May is Scam Awareness Month and we have been doing our best to promote best practice when operating online. Last week, our blog looked at what individuals can do to protect themselves online and the common scam methods hackers use.
Understanding the attack methods and technologies used by hackers is crucial for organisations and individuals to raise awareness and to prevent unauthorised access to networks. However, there is little focus from organisations on how the business copes following a successful breach.
It is common for organisations to have Business Continuity Plans in place for environmental threats such as flooding but many forget to plan for a Cyber Security incident. Cyber Security incidents can have business continuity implications and impacts that extend far beyond IT, such as the loss of critical information and intellectual property.
The importance of Business Continuity Planning when it comes to information is something that almost every organisation has to deal with now that many businesses operate online and many are now storing most of their data online.
Organisations need to ensure that they integrate their IT response to illicit activity with the business aspects of the organisation’s Business Continuity Programme and structure, so that if an event does occur, the organisation ensures a timely and coordinated response.
Adopting an Information Security standard framework within your organisation such as ISO27001 or a methodology such as IAMM can help your business plan and develop a response strategy. These standards include guidance for how IT should respond to assess the breadth and severity of information accessed, control the situation, and communicate the impact of Cyber incidents to the leadership.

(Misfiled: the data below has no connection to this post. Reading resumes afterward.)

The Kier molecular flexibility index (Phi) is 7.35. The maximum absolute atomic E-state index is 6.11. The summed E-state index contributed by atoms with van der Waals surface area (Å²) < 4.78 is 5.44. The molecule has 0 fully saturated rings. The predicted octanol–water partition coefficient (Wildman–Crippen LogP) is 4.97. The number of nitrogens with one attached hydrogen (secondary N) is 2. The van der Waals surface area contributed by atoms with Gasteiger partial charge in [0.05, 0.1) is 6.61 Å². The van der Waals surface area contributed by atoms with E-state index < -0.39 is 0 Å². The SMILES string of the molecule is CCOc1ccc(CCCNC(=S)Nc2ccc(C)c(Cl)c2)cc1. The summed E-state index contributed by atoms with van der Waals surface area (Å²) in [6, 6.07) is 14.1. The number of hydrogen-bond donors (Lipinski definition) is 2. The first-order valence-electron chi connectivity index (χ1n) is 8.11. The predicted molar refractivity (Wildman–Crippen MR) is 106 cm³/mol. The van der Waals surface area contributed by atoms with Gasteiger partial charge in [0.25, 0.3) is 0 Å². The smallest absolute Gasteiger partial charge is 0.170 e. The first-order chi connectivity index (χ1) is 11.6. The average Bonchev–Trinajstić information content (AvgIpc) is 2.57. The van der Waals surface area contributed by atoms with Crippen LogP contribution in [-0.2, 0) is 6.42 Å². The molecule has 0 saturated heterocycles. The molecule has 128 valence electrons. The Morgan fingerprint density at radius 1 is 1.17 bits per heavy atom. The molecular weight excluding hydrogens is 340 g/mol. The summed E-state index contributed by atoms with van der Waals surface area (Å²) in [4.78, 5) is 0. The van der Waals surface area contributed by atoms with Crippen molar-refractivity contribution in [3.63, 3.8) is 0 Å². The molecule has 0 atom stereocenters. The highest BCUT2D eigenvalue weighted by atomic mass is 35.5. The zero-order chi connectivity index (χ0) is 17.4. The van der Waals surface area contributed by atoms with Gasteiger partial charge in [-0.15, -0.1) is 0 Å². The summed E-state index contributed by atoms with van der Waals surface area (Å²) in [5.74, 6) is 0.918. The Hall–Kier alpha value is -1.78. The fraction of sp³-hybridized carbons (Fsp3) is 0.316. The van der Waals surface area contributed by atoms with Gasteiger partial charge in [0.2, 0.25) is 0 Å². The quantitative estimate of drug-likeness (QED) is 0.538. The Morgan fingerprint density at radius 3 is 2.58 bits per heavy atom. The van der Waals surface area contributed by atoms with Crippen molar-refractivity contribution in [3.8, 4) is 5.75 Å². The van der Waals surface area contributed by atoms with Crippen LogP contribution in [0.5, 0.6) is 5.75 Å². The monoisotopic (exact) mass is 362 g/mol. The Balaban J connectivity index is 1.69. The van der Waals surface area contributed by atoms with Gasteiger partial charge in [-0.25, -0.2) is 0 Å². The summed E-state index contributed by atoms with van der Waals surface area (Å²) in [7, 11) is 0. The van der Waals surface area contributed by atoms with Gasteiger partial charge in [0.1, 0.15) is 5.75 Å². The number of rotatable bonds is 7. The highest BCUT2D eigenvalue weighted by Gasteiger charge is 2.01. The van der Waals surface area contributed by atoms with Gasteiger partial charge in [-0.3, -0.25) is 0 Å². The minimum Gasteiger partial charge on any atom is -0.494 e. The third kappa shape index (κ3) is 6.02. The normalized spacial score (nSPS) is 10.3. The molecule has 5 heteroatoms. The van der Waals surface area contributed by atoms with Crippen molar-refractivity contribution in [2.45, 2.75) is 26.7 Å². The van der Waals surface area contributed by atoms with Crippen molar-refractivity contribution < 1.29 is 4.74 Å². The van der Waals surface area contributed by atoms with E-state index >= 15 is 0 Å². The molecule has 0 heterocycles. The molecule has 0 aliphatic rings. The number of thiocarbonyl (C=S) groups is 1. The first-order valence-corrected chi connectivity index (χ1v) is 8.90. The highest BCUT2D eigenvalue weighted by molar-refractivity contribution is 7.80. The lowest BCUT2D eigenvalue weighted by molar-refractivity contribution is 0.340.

Below are three steps organisations need to take into account:
Put in place leadership teams and align response strategies IN ADVANCE. In the case of a breach, the appropriate organisational leadership team needs to be assembled to enable effective response and decision making.
Plan the response procedure and align it to current Business Continuity Plans. This ensures the leadership receives timely information, gives insight and ownership of impact assessment, permits clear communication with stakeholders and designates effort expenditure to seniors already responsible for some activities in this regard. Planning the response procedure also ensures adequate executive leadership and participation.
Crisis communications. External inquiries could inundate customer-facing groups with questions on the situation, impact, and the business’s response. It is important that appropriate leadership be prepared to respond effectively. A security incident could be externally visible; leadership may need immediately to control social media and other online outlets as appropriate.
Having a solid Business Continuity Plan is crucial but won’t be effective if it isn’t exercised and tested regularly.
For more information on how we can help you design your Business Continuity Plan and exercise Crisis Management around information incidents, please contact email@example.com